Regarding the brown haired models, the findings suggest that men are most masculine, competent and industrious which coincides with the previous studies. For instance, the success in work setting reflects a research done by Takeda et al (2006) which showed that blondes are underrepresented in the workforce. The findings also indicate that the red haired models are temperamental and aggressive in nature which is also in harmony with previous studies (Feinman & Gill, 1978).

Critical reaction

The authors’ logic is sound and clear as depicted in the flow of the arguments. From the start, they highlight the purpose of the research as to enrich the previous studies by examining the effects of the hair color stereotype. This is followed by their reasoning that the previous studies identified the stereotypes but did not consider their effects.

Through the analysis of data collected from a diverse sample that can represent the entire population, the authors demonstrate the different effects of various stereotypes identified in the literature. The data is logically analyzed for individual models with reference to the perception of the participants.

The hypotheses developed by the authors are clear because they confirm the focus of the study and the variables relevant to the study. In harmony with the aim of the study, these hypotheses attempt to test the findings of the previous literature.

The various researches presented in the literature are adequate enough to suggest a deficiency in research pertaining to the effects of hair color stereotypes that were identified long time ago. However, the research articles used are not current and one may be compelled to assume that the authors omitted the contribution of contemporary gurus in this area.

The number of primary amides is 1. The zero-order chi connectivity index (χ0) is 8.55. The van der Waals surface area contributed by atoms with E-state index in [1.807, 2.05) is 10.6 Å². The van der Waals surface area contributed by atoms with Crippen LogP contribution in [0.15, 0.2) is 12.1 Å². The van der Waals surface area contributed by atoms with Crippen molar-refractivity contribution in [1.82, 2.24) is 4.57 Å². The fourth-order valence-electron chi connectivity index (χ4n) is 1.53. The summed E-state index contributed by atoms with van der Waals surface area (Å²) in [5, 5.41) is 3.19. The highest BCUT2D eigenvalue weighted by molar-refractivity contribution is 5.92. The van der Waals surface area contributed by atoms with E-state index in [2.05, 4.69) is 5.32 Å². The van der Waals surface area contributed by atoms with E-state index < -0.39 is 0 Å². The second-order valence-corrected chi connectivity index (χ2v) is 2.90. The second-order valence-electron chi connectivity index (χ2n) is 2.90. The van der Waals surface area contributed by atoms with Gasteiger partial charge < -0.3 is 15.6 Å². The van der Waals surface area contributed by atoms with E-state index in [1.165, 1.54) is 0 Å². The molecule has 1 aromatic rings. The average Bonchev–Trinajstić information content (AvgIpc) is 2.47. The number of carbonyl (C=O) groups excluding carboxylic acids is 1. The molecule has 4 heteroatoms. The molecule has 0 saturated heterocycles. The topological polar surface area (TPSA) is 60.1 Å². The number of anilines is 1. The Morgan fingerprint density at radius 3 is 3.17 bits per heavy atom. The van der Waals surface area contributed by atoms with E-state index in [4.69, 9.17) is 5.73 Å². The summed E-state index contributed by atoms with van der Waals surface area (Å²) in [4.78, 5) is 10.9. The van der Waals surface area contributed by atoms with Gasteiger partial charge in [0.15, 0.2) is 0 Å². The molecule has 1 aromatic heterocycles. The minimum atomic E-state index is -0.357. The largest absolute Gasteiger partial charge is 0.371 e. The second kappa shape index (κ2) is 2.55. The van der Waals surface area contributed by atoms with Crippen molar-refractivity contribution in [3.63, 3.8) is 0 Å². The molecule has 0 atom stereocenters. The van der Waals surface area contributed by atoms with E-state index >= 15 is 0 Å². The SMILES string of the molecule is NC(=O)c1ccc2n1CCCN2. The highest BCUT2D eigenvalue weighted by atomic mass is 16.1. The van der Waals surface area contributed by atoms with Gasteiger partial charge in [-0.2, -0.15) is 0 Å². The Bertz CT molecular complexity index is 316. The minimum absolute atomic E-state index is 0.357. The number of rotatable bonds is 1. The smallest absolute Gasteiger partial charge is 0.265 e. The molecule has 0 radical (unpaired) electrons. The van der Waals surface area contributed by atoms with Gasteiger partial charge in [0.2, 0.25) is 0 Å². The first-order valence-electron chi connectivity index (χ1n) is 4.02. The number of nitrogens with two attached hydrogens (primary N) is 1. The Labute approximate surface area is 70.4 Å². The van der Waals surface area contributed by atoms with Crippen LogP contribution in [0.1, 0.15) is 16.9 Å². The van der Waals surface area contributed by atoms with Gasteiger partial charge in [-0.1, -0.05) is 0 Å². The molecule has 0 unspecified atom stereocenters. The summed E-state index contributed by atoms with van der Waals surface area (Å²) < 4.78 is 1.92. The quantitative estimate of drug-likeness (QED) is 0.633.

The various variables included in this study are work ethic, maturity, emotional, success and aggressiveness. This collection however, omitted several important variables including goal commitment, interaction and defiance. These variables might be important in future studies due to their direct relationship with the human way of thinking.

With a particular focus on working and dating setting, the three variables are perceived by people as success factors. Therefore, it is justified to suggest that hair color stereotypes will be influenced greatly by these variables.

The sample tested by Beddow, Hymes and McAuslan was appropriate for this study due to two key reasons. First, the sample was diverse in various characteristics that may influence human perception such as ethnicity and age. Second, the sample comprised of participants who had psychological freedom to give genuine responses after undergoing the physiological course. These facts suggest that the sample could represent the population that the authors based their conclusions on.

The results of this study suggest that further research is needed on this topic because it is clear that the subjects were not exhausted. For instance, the findings were not enough to determine whether the participants perceived brown haired model to be more aggressive than the red haired models. In addition, there could be gaps in this research associated with the scale used to measure the results and the reliability of the instruments is not determined.